Airbus A340 Just Landed in Antarctica for the First Time

The Airbus A340 is a long-range, four-engine, wide-body passenger aircraft. The plane has recently made history by landing on one of the most remote airstrips in the world.

The world’s southernmost continent, Antarctica, does not have any airports. However, the ‘White Continent’ does have around 50 landing strips and runways for fixed-wing aircraft.

These runways are made of gravel, sea ice, blue ice, or compacted snow. However, the sudden weather changes experienced on the continent make it extremely challenging for any jetliner to land there.

Apart from that, a Titan Airways Boeing 767 conducted a series of six flights between Cape Town and Novolazarevskaya, a Russian Antarctic research station, from November 2019 till February 2020. The runway here is 3000 m long, made up of blue ice, according to the aviation website, Simple Flying.

Earlier this year, Titan Airways also flew its ‘all-business configured’ 757 to the same Russian Antarctic research station to carry the participants of the World Marathon Challenge. The aircraft’s landing gears were equipped with extended and modified legs to help them overcome the shock from landing on ice.

Airbus A340 Joins the Race

It was for the first time in history when an Airbus A340 has landed in Antarctica. Hi Fly, a boutique aviation firm, was responsible for this trip. The company is known for wet-lease of aircraft, which means it leases the aircraft along with its crew and is responsible for the aircraft’s insurance, maintenance, and other logistics. During this flight, a Hi Fly 801took off from Cape Town, South Africa on November 2.

The Wolf’s Fang project was founded by a US tourism company, White Desert. The aircrew of the Hi Fly 801 and the Hi Fly 802, which was used for their return trip, was led by Captain Carlos Mirpuri, who is also the Vice President of Hi Fly.

Both Hi Fly 801 and 802 took around four to five hours to cover the distance between Cape Town and Antarctica and the crew spent less than three hours in the icy region. The distance covered by them was 2500 nautical miles.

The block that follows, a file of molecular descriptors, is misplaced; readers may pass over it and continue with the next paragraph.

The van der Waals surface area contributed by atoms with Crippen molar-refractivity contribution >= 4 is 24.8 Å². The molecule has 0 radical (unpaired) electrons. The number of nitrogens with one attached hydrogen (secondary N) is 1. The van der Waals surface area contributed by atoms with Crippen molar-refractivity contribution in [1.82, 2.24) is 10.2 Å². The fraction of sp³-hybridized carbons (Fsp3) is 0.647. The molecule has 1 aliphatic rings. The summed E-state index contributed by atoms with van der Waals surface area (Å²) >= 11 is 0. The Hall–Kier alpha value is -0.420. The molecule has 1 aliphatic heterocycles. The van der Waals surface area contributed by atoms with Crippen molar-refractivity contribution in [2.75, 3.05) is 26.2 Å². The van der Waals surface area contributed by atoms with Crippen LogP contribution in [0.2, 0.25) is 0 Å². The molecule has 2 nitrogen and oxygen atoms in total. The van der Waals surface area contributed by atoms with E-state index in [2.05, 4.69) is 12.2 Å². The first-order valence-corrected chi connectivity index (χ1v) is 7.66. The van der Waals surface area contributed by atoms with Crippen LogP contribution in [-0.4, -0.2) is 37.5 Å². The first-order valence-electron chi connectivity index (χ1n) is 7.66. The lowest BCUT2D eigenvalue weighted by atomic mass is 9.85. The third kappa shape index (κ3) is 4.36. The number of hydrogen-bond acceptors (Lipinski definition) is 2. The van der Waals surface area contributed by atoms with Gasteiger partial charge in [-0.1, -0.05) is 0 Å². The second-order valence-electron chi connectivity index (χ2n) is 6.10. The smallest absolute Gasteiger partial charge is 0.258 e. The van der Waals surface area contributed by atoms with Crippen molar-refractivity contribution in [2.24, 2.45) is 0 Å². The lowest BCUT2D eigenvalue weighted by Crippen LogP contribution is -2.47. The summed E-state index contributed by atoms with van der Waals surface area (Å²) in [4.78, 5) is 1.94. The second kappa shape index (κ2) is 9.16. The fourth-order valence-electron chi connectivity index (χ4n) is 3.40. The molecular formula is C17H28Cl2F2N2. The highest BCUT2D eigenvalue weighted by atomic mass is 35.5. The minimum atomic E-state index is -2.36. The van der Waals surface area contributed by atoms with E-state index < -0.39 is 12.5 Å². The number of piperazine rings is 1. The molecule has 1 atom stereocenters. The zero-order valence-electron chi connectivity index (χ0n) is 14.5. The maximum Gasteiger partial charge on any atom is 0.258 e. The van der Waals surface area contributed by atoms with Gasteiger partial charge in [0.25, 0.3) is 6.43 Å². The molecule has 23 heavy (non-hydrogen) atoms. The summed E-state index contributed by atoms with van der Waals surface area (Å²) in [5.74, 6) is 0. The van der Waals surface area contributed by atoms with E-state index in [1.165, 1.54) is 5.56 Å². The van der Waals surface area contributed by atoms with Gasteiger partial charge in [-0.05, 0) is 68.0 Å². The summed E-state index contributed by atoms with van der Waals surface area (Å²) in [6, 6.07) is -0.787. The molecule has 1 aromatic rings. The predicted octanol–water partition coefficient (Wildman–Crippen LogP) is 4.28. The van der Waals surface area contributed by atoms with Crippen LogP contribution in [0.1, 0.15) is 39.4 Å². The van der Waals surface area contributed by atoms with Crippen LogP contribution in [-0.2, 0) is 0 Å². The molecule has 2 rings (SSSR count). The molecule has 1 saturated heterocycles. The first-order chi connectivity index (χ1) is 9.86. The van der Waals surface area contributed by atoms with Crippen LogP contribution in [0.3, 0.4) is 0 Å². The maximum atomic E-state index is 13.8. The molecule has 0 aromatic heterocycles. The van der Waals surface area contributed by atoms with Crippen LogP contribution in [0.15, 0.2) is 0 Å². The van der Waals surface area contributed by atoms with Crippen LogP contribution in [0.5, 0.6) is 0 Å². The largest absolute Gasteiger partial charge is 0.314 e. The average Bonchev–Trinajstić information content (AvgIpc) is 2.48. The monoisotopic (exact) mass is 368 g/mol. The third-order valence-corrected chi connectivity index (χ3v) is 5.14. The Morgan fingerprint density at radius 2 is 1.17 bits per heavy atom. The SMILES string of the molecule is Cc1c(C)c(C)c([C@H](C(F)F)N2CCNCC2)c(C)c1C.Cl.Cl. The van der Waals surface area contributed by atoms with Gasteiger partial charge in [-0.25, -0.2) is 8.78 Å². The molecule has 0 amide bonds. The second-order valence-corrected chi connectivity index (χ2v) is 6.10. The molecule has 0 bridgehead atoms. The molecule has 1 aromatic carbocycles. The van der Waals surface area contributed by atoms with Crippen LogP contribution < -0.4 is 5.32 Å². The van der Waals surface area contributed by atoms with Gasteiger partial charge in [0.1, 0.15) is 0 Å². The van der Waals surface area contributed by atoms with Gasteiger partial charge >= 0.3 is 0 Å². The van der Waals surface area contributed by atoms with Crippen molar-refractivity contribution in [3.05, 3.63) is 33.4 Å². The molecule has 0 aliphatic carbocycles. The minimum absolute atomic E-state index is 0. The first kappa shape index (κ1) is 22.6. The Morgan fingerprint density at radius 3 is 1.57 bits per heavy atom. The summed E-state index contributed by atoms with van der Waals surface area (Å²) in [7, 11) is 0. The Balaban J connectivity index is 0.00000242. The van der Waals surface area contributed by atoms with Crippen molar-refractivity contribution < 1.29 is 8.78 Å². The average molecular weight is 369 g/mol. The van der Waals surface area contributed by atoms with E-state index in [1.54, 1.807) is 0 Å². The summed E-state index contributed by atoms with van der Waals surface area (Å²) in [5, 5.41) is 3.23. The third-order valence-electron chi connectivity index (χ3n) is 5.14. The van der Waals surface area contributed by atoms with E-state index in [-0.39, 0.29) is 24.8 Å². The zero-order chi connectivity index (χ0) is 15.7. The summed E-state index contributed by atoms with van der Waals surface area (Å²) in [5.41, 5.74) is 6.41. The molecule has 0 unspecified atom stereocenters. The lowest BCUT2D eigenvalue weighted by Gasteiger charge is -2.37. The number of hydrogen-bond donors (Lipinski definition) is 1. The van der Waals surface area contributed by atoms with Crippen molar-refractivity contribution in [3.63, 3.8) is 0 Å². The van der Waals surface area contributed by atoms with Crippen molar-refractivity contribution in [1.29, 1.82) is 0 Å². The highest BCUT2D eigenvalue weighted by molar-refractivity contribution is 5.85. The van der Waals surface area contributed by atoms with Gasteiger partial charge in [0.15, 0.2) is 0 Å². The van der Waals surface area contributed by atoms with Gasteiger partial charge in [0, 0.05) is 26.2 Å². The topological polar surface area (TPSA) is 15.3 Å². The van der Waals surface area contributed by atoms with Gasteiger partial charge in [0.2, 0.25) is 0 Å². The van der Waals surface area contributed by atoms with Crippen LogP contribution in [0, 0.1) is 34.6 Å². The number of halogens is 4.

Australia and South Africa are just two of the global powers with interests in Antarctica.

As aviation website Simple Flying notes, the Russian Antarctic research station organized a half-dozen trial flights to their 3,000-foot blue ice runway between 2019 and 2020. Those were carried out by wide-body aircrafts as well.

Since the vast majority of people get to the White Continent via ship, seeing the A340 landing on an ice runway is certainly dramatic – and means there will likely be more such landings in the future.

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Piloted by Captain Carlos Mirpuri, who also happens to be Hi Fly’s vice president, the widebody aircraft flew a total of 2,500 nautical miles from South Africa to Antarctica and back. Each flight took just over five hours, with Mirpuri and his crew spending less than three hours on the White Continent.

Captain Carlos Mirpuri is the first to fly an Airbus A340 to Antarctica. - Credit: MARC BOW
Captain Carlos Mirpuri is the first to fly an Airbus A340 to Antarctica. – Credit: MARC BOW


The cargo jet was chartered by Wolf’s Fang, a new luxury adventure camp helmed by the Antarctica tourism company White Desert, to bring much-needed supplies to the South Pole location. The ice runway at the Wolf’s Fang, which is almost a mile thick and 10,000 feet long, can be extremely difficult to navigate. In fact, special grooves have to be carved into the runway to give the plane a better grip while braking.The signature eight-day Emperors & South Pole adventure ($78,000 per person) is the ultimate way to experience the rugged continent. After touching down at Wolf’s Fang and regrouping in one of Wichaway camp’s six luxuriously outfitted, heated fiberglass sleeping pods, guests will make a 2-hour trip up the dramatic coastline to visit a colony of 6,000 emperor penguins and their newly hatched chicks—a sight not often witnessed by humans. From there, guests will spend days trekking across glaciers and through ice caves before closing the trip with a 6-hour flight to the geographic south pole.

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